1Centre for Evidence-Based Intervention, Department of Social Policy and Intervention, University of Oxford, Barnett House, 32 Wellington Square, Oxford, OX1 3DW, UK. firstname.lastname@example.org.
2Department of International Health, Johns Hopkins Bloomberg School of Public Health, 615 North Wolfe Street, Baltimore, 21205, MD, USA. email@example.com.
3Centre for Evidence-Based Intervention, Department of Social Policy and Intervention, University of Oxford, Barnett House, 32 Wellington Square, Oxford, OX1 3DW, UK.
4Department of International Health, Johns Hopkins Bloomberg School of Public Health, 615 North Wolfe Street, Baltimore, 21205, MD, USA.
Claims of and calls for evidence-informed policymaking pervade public health journals and the literature of governments and global health agencies, yet our knowledge of the arrangements most conducive to the appropriate use of evidence is incomplete and fragmented. Designing interventions to encourage evidence use by policymakers requires an understanding of the processes through which officials access, assess and use research, including technical and political factors related to evidence uptake, and the ways in which the policymaking context can affect these processes. This review aims to systematically locate, synthesise and interpret the existing qualitative work on the process of evidence use in public health policymaking, with the aim of producing an empirically derived taxonomy of factors affecting evidence use.
This review will include primary qualitative studies that examined the use of research evidence by policymakers to inform decisions about public health. To locate studies, we will search nine bibliographic databases, hand-search nine public health and policy journals and scan the websites of relevant organisations and the reference lists of previous reviews of evidence use in policymaking. Two reviewers will independently screen studies, apply inclusion criteria and appraise the quality of included studies. Data will be coded inductively and analysed using thematic synthesis. An augmented version of the CASP Qualitative Checklist will be used to appraise included studies, and the CERQual tool will be used to assess confidence in the review's findings. The review's results will be presented narratively and in tabular form. Synthesis findings will be summarised as a taxonomy of factors affecting evidence use in public health policymaking. A conceptual framework explaining the relationships between key factors will be proposed. Implications and recommendations for policy, practice and future research will be discussed.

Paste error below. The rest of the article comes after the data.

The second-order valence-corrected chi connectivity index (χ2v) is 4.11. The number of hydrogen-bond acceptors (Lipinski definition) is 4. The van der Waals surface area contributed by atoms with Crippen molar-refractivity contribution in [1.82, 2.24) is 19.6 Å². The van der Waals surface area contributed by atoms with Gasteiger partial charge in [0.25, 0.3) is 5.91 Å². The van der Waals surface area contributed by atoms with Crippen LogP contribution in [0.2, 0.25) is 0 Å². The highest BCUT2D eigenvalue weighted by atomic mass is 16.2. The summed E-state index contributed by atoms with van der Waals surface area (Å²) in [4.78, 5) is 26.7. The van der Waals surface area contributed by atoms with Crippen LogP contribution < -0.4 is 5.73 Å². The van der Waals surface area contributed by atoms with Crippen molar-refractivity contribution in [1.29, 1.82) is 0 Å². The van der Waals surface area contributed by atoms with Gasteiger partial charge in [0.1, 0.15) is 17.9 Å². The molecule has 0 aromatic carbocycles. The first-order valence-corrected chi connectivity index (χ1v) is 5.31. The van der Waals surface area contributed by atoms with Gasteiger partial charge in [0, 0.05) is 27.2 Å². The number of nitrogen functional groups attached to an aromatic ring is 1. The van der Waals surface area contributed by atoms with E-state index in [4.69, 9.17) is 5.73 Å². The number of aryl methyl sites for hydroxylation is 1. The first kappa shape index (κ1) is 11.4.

This review will be the most comprehensive to date to synthesise the qualitative literature on evidence use by public health policymakers and will be the first to apply a formal method of qualitative metasynthesis to this body of evidence. Its results will be useful both to scholars of evidence use and knowledge translation and to decision-makers and academics attempting to influence public health policy.